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because he was satisfied that the land by whichhe lay was

2023-11-30 05:56:33source:artClassification:art

Gale could bear no more. He took a quick shot at the rider. He missed the moving figure, but hit the horse. There was a bound, a horrid scream, a mighty plunge, then the horse went down, giving the Mexican a stunning fall. Both beast and man lay still.

because he was satisfied that the land by whichhe lay was

Gale rushed from his cover to intercept the other raiders before they could reach the house and their weapons. One fellow yelled and ran wildly in the opposite direction; the other stood stricken in his tracks. Gale ran in close and picked up the gun that had dropped from the raider leader's hand. This fellow had begun to stir, to come out of his stunned condition. Then the frightened horses burst the corral bars, and in a thundering, dust-mantled stream fled up the arroyo.

because he was satisfied that the land by whichhe lay was

The fallen raider sat up, mumbling to his saints in one breath, cursing in his next. The other Mexican kept his stand, intimidated by the threatening rifle.

because he was satisfied that the land by whichhe lay was

"Go, Greasers! Run!" yelled Gale. Then he yelled it in Spanish. At the point of his rifle he drove the two raiders out of the camp. His next move was to run into the house and fetch out the carbines. With a heavy stone he dismantled each weapon. That done, he set out on a run for his horse. He took the shortest cut down the arroyo, with no concern as to whether or not he would encounter the raiders. Probably such a meeting would be all the worse for them, and they knew it. Blanco Sol heard him coming and whistled a welcome, and when Gale ran up the horse was snorting war. Mounting, Gale rode rapidly back to the scene of the action, and his first thought, when he arrived at the well, was to give Sol a drink and to fill his canteens.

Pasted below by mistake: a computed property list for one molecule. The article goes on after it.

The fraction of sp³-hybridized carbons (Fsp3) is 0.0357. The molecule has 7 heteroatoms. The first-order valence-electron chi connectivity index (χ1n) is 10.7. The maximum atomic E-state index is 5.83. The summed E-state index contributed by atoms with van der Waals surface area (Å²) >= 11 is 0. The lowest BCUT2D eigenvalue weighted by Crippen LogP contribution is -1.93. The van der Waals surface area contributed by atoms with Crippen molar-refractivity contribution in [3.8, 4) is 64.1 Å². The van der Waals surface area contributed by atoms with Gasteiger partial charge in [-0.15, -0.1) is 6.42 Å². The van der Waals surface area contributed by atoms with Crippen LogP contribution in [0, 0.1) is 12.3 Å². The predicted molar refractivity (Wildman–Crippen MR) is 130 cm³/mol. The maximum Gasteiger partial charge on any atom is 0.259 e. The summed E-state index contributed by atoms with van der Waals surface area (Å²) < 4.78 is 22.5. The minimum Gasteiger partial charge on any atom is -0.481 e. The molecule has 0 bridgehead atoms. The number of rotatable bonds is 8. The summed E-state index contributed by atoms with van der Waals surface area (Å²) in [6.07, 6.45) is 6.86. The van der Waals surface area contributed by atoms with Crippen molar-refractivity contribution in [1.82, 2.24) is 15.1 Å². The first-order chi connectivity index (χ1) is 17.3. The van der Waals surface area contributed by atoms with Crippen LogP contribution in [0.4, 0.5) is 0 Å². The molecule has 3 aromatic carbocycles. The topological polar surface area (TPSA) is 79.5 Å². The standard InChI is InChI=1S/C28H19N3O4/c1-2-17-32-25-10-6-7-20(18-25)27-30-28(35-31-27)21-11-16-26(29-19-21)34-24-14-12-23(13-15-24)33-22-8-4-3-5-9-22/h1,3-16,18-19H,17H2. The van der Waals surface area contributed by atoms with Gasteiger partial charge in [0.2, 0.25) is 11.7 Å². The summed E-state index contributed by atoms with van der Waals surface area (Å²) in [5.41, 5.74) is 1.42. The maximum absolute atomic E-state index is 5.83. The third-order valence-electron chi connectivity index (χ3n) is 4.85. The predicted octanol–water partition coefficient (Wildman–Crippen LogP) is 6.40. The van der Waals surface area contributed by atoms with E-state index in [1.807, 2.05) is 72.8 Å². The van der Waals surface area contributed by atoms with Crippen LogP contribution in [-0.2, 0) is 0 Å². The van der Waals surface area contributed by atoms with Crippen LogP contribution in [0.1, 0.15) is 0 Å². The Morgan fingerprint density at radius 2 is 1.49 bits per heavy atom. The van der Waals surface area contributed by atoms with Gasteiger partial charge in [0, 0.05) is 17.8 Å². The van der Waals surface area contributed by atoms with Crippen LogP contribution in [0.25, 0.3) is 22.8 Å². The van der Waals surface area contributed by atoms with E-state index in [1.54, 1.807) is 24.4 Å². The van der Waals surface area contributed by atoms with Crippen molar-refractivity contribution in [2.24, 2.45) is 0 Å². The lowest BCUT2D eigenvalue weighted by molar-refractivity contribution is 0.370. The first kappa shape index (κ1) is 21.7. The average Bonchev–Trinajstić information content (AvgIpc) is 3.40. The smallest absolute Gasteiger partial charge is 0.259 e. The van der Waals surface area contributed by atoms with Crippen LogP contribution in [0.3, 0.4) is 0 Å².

Then Gale led his horse up out of the waterhole, and decided before remounting to have a look at the Indians. The Papago had been shot through the heart, but the Yaqui was still alive. Moreover, he was conscious and staring up at Gale with great, strange, somber eyes, black as volcanic slag.

"Gringo good--no kill," he said, in husky whisper.

His speech was not affirmative so much as questioning.

"Yaqui, you're done for," said Gale, and his words were positive. He was simply speaking aloud his mind.

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